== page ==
One of my favorite things to do this time of year is fill out my calendar for the next 10 months, the period that coincides with my kids going back to school.
I’m a devotee of Microsoft Outlook so as soon as I know school holidays, sports practices and game days, dentist appointments, meetings, special events and other dates, into the Outlook Calendar they go.
There’s a method to this madness. The better I am at scheduling outside commitments, the more precisely I can calculate the work hours I have in a given day, week or month. I use that information to figure out how many hours or days I can devote to a writing or editing assignment, and that helps determine what I’ll make on a given project. It works the other way around too: if I have a handle on my work deadlines I know whether I can volunteer to chaperon a field trip, or if I have a deadline that day and chaperoning will have to wait until the next time.
Here are some other handy tips I’ve come up with for using the Outlook Calendar to manage my time:
1. Put everything in the calendar – and I mean everything.
A calendar system won’t keep you organized if you don’t put every single aspect of your life in it. That includes work, family outings, volunteer work, trips, going to the gym, church, date night, Boy Scout troop meetings, spring break, decorating the Christmas tree and anything else you can think of (within reason). As a freelancer, your life isn’t delineated between work and family and your calendar shouldn’t be either.
2. Assign a color to everyone and everything.
I enter work hours into my Outlook calendar in green and non-work appointments and volunteer work in yellow. Everyone else in the family has their own color too, including the dog. Even the house gets one, which I use to show when groceries are scheduled to be delivered, cleaners are coming or the window washer is due. Assigning different colors to different people or things helps me keep track of what else is happening while I’m working.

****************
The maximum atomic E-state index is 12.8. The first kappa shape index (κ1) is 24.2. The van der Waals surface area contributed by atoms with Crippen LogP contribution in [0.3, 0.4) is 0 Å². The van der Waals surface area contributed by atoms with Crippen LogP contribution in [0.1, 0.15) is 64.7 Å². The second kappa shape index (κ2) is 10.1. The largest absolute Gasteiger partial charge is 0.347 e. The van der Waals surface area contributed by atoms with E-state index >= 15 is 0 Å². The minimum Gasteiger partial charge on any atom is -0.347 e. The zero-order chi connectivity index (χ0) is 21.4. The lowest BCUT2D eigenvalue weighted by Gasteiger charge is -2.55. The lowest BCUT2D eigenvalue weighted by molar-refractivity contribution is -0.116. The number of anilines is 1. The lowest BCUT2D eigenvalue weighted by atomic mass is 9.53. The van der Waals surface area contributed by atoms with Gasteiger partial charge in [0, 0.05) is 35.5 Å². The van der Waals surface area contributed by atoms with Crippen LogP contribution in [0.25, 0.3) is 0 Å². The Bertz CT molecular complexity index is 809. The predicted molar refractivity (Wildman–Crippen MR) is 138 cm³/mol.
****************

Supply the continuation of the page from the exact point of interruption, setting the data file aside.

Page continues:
3. Plan your time backwards from due dates.
When I get an assignment, I enter the due date in Outlook, then estimate how many hours I think the assignment will take so I know when I need to get started. I estimate based on word count, anticipated research, my preferred hourly rate and what other work I have to do between the day I get the assignment and the due date. For example, if I get a 1,000-word feature story with multiple sources that I’m getting paid $1.25 for, that’s $1,250. If I’m shooting for an $125/hour rate, my goal is to complete the article in 10 hours ($1,250 divided by $125 equals 10). Every week, I write one or two posts for clients plus five WordCount posts, so I know I can’t devote one or two entire days to a single assignment. Instead, I divide those 10 hours into chunks of an hour or two per day spread out over a week or two, which is OK since it sometimes takes that long to schedule and do interviews. Counting backwards from the due date, I assign one- and two-hour blocks of time to that assignment over a one- or two-week period. Normally I include one large chunk of time – three or four hours – at the end for writing. On my Outlook calendar, my normal work day looks like a solid block of green chopped up into several multi-hour segments labeled according to what I’m working on during specific hours.
4. Set recurring dates and reminders.
If you do something over and over again, use the Outlook Calendar Recurrence feature to automatically set up all future occurrences of that activity. I use the recurring dates feature to remind myself of everything from when to submit invoices for clients who pay me a monthly retainer to when my son needs to be at football practice. I also use it for holidays, birthdays and anniversaries. Like other calendar programs, Outlook lets you set a reminder to “ring” a few minutes or hours before an event – a feature that’s saved me more than once from being late for the afternoon school carpool because I was lost in what I was writing.
5. Send meeting notices.
Outlook’s Calendar lets you schedule an appointment, then send people an invitation to attend. The first time I got a meeting notice I didn’t know what it was. Now I send them all the time. I use them to schedule interviews, set up phone call with editors or writers, and also to remind my husband of appointments and our kids’ games and school events.
What calendars or other systems do you use to stay organized?